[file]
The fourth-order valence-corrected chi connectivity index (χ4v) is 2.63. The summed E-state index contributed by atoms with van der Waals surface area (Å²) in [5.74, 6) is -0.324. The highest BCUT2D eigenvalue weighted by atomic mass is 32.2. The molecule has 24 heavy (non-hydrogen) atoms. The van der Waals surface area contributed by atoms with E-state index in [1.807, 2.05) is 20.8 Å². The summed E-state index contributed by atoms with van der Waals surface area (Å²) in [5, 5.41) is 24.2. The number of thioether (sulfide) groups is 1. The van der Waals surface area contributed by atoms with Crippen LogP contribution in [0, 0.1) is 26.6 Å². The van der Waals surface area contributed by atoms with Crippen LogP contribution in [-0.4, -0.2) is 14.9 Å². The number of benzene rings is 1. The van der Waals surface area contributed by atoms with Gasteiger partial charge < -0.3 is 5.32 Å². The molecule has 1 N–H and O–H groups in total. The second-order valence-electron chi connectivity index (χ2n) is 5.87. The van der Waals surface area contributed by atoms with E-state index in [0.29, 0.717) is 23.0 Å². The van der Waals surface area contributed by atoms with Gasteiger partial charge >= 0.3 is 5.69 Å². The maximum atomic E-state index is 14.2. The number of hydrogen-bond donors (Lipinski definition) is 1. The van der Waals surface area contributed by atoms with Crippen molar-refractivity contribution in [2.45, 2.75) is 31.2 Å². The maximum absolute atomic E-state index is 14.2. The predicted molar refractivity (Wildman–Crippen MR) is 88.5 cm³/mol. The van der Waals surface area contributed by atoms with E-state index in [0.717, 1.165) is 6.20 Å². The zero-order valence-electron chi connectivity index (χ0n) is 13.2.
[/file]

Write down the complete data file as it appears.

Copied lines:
The fourth-order valence-corrected chi connectivity index (χ4v) is 2.63. The summed E-state index contributed by atoms with van der Waals surface area (Å²) in [5.74, 6) is -0.324. The highest BCUT2D eigenvalue weighted by atomic mass is 32.2. The molecule has 24 heavy (non-hydrogen) atoms. The van der Waals surface area contributed by atoms with E-state index in [1.807, 2.05) is 20.8 Å². The summed E-state index contributed by atoms with van der Waals surface area (Å²) in [5, 5.41) is 24.2. The number of thioether (sulfide) groups is 1. The van der Waals surface area contributed by atoms with Crippen LogP contribution in [0, 0.1) is 26.6 Å². The van der Waals surface area contributed by atoms with Crippen LogP contribution in [-0.4, -0.2) is 14.9 Å². The number of benzene rings is 1. The van der Waals surface area contributed by atoms with Gasteiger partial charge < -0.3 is 5.32 Å². The molecule has 1 N–H and O–H groups in total. The second-order valence-electron chi connectivity index (χ2n) is 5.87. The van der Waals surface area contributed by atoms with E-state index in [0.29, 0.717) is 23.0 Å². The van der Waals surface area contributed by atoms with Gasteiger partial charge >= 0.3 is 5.69 Å². The maximum atomic E-state index is 14.2. The number of hydrogen-bond donors (Lipinski definition) is 1. The van der Waals surface area contributed by atoms with Crippen molar-refractivity contribution in [2.45, 2.75) is 31.2 Å². The maximum absolute atomic E-state index is 14.2. The predicted molar refractivity (Wildman–Crippen MR) is 88.5 cm³/mol. The van der Waals surface area contributed by atoms with E-state index in [0.717, 1.165) is 6.20 Å². The zero-order valence-electron chi connectivity index (χ0n) is 13.2.